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November 26, 2007

Wildfire continues destruction in California

The Santa Ana winds push flames into Malibu, 14,000 residents forced to evacuate.

The long predicted fire sparked in the middle of the night and the harsh winds spread it quickly. 1,700 firefighters were used to combat the fire and six received minor injuries. Several special firefighting vehicles were also used against the flames. Fifteen helicopters and 15 planes were used. Helicopters used hoses and swimming pools and the Pacific Ocean to refill their water tanks and certain planes called the SuperScoopers did the same by flying low and dipping into the ocean.

Forty-nine homes were destroyed and another 27 were damaged in the fire. By Saturday close to half the evacuees were able to return to their homes and the fire had been close to half contained.

Related:

California wildfire sweeps down on Malibu, destroying 30 homes

California wildfire destroys 20 homes, keeps moving

November 19, 2007

NBC cleans SNL house

The Writer Guild of America saw its first casualties of their two-week strike as a majority of the "Saturday Night Live" staff was fired.

Reports say "SNL" laid off nearly its entire production staff until further notice. Rumors are also circulating that NBC is going to make more firings on the sets of the "Tonight Show with Jay Leno," "Late Night With Conan O'Brien" and "Last Call With Carson Daly." NBC representatives refused to comment of the situation.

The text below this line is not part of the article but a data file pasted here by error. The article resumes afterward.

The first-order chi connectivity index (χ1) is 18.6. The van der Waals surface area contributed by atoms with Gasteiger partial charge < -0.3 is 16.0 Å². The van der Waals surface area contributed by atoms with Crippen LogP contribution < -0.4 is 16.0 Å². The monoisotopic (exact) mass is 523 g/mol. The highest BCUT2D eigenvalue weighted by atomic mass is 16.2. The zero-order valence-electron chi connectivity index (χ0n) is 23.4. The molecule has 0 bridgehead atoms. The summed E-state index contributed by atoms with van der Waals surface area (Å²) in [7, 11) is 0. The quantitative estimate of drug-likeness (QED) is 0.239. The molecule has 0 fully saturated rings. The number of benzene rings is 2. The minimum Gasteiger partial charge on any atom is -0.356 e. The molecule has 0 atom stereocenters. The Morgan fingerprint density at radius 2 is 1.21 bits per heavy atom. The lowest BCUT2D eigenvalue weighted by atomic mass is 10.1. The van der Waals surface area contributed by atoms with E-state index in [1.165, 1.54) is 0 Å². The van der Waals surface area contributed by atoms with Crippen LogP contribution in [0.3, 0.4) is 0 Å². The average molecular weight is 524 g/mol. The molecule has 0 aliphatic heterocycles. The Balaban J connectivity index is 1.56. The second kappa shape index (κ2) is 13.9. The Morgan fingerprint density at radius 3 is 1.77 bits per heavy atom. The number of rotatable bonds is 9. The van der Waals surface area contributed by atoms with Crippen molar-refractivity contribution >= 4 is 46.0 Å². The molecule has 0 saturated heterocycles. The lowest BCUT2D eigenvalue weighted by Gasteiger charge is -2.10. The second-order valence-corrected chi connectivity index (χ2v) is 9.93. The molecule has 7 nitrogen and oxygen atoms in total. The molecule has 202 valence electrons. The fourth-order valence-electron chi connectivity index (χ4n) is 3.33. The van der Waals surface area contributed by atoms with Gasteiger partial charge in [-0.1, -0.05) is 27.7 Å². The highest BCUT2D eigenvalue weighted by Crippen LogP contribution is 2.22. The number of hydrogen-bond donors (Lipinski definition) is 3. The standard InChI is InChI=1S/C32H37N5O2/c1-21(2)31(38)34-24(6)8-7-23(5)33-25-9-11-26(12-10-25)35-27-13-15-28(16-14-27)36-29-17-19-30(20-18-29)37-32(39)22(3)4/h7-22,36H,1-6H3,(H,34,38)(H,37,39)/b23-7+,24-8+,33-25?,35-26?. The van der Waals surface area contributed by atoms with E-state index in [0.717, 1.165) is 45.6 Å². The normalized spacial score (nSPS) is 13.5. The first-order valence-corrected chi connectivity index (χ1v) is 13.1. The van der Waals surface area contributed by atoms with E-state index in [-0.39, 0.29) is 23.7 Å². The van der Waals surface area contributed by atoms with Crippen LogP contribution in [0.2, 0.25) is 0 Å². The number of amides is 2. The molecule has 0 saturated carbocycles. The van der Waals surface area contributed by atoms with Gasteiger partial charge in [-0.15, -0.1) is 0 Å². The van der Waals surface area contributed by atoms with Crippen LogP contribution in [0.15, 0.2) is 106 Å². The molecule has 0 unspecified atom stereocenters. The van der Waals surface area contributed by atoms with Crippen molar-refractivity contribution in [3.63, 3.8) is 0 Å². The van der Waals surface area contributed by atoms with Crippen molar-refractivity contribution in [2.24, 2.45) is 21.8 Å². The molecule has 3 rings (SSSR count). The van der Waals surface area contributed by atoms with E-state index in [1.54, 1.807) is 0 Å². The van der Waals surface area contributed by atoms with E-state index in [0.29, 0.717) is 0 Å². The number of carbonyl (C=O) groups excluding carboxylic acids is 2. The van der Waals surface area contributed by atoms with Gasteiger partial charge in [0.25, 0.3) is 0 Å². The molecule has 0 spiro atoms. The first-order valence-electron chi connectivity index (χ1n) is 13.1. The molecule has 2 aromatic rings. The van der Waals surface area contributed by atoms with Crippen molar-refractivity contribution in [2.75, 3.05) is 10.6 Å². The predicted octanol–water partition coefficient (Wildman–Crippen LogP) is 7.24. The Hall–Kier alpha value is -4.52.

In related news the cast of NBC's "30 Rock" and "SNL" are showing their support for the writers by putting on two live performances in Manhattan.

Related:

SNL staff let go by NBC, reports say

Report: Writers Strike Prompts NBC to Fire Entire 'SNL' Staff

November 12, 2007

Stagehands strike

The entertainment industry suffered another blow as Broadway Stagehands went on strike Saturday in New York. The strike caused 27 shows, including such hits as "Wicked," to be shut down. Only eight shows were left running because they have a separate contract with the union.

The strike has left many fans disappointed and angry, and costing New York coveted revenue. While the strike is to young for financial estimates to be made, comparisons are being drawn to the 2003 musicians strike which lost the city millions of dollars.

The strike is over new work rules involving the cost of putting on a production that have been established by producers in the past three months of negotiations. Local One stagehands and the League of American Theaters and Producers have yet to schedule further negotiations, so an early end to this strike does not look probable.

Related:

Broadway dark as strike hits

Stagehand strike closes curtains

November 5, 2007

Writes put down their pens

The Writers Guild of America went on strike this morning after a final attempt at reaching an agreement with the Producers yielded no results.

The guild is demanding an increase in pay ranging from .5 to 2.5% in their share of profits from DVDs and other media that has developed since the internet has become so widespread. The producers are arguing that that the new revenue brought about from the rise in popularity of online videos and internet capable cellphones must be used to cover the rising cost of that media.